• Greek deal hopes rise ahead of crunch summit


    BRUSSELS: Greece’s creditors saw a ray of hope on Monday as Prime Minister Alexis Tsipras went into an emergency eurozone summit aimed at finding a deal to save Athens from default and a possible exit from the euro.

    The European Commission said eleventh-hour reform proposals submitted by Tsipras Sunday night were a “good basis for progress” while France said that “quality work” had been done to end five months of deadlock.

    Greece’s new offer is the last chance for Athens to avoid defaulting on a 1.6-billion-euro IMF payment on June 30 and prevent it from crashing out of the single currency and possibly the EU, with potentially dire effects on the world economy.

    European stock markets surged early on Monday on belief that Greece would make the deal, with Athens soaring by 7.6 percent. The DAX 30 in Frankfurt was up 3.5 percent shortly after the open.

    The optimism came despite fears of a run on Greek banks, with officials at the European Central Bank again deciding to inject more emergency funding into the cash-strapped country to cover withdrawals of cash by worried depositors.

    EU President Donald Tusk has called an emergency eurozone summit for Monday evening. Eurozone finance ministers will meet earlier in the day and Tsipras will also have bilateral meetings with key figures.

    European Commission chief Jean-Claude Juncker’s cabinet chief Martin Selmayr said the Athens proposal offered “a good basis for progress,” although in a sign of the difficulties involved he described the negotiations as a “forceps delivery.”

    ‘Quality work’
    “I see the work that has been done. It is quality work,” French Finance Michel Sapin told French radio, adding that the negotiations were proceeding in “good conditions.”

    “They go in the right direction and lay the ground for a deal, which means there is still need for discussion,” said Pierre Moscovici, the EU’s Economic Affairs Commissioner.

    “I think the Greek government has finally understood that it had to send concrete and solid counter-proposals,” he added.

    Discussions between Greece’s radical-left government and its lenders have been stalled by disagreements over the reforms demanded in exchange for the final 7.2 billion euro tranche of the bailout.

    The meeting at the highest possible level to decide the fate of Greece has been a demand of leftist-led Athens, which has resisted cutting a deal with ministers and technocrats despite the insistence by its Europeans partners it do so.

    Tsipras is due Monday sit down with Mario Draghi, the head of the ECB, and Christine Lagarde, the head of the IMF, the Washington-based creditor that has taken the toughest line against Greece.

    It is not clear what concessions have been offered by either side but Tsipras detailed what his office called a “mutually beneficial deal” in a phone call on Sunday with German Chancellor Angela Merkel, French President Francois Hollande and European Commission President Jean-Claude Juncker.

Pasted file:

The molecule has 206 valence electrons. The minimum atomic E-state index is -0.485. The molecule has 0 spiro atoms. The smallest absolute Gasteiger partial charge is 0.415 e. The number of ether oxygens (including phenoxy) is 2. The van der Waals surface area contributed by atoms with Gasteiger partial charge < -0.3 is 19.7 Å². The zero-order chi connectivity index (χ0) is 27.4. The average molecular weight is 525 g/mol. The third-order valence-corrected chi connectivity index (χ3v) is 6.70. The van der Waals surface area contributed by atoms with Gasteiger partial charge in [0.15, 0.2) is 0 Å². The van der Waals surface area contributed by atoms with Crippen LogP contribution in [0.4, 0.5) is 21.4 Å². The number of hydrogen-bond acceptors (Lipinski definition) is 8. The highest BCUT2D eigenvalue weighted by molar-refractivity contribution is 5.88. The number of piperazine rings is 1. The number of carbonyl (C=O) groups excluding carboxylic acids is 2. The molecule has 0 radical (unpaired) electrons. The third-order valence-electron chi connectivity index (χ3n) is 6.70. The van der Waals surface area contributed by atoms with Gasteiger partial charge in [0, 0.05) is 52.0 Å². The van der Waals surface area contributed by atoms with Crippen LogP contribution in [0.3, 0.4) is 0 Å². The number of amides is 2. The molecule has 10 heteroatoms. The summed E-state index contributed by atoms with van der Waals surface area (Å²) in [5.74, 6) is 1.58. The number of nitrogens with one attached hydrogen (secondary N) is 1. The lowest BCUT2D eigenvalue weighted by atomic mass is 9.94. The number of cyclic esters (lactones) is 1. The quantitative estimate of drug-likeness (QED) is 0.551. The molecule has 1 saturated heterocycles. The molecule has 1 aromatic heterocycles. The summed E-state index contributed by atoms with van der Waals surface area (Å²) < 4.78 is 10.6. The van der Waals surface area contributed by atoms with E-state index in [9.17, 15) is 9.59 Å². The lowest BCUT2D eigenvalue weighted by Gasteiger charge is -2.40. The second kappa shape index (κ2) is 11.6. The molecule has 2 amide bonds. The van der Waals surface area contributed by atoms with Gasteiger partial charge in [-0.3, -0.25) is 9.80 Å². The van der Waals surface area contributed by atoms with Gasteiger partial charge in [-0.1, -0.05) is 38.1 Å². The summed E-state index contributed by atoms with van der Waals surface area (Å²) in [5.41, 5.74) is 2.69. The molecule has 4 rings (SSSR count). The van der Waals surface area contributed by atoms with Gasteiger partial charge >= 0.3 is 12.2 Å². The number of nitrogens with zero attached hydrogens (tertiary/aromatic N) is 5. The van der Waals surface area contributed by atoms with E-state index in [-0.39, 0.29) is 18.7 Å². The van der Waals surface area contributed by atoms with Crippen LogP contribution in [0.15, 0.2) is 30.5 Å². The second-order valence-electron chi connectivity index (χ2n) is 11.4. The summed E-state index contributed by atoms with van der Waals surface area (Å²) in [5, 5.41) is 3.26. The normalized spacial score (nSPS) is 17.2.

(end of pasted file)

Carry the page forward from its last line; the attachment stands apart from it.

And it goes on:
Failing a deal, Greece is likely to default on the IMF payment of around 1.6 billion euros ($1.7 billion), setting up a potentially chaotic “Grexit” from the eurozone.

    The IMF was called in to help rescue Greece at the end of 2009 when the debt-plagued country could no longer borrow on international markets.

    The EU’s involvement in the huge bailout, which was to provide 240 billion euros ($270 billion) in loans in exchange for drastic austerity measures and reforms, runs out at the end of this month, but IMF support was supposed to continue to March 2016.

    For the Greek government, any extension of the bailout should be about kickstarting the country’s devastated economy and not imposing further austerity.

    They also want an easing of the country’s crippling debt burden, which officially stood at 312.7 billion euros, or nearly 175 percent of total annual economic output, in March.

    ‘No clean-cut proposals’
    The creditors have rejected a series of proposals from Athens, insisting on their own mixture of cuts and reforms, especially of Greece’s pension system—a no-go area for the government.

    Shinya Harui, a Europe-focused financial markets analyst at Nomura Securities in Tokyo said that despite the optimism on the financial markets, it was difficult to forecast the summit outcome.

    “[Greece] is unlikely to have presented clean-cut proposals that meet creditors’ demands but they are likely to claim they have made enough concessions and it is creditors who are blocking a deal,” he told Agence France-Presse.

    “They are probably still trying to negotiate at their own pace.”



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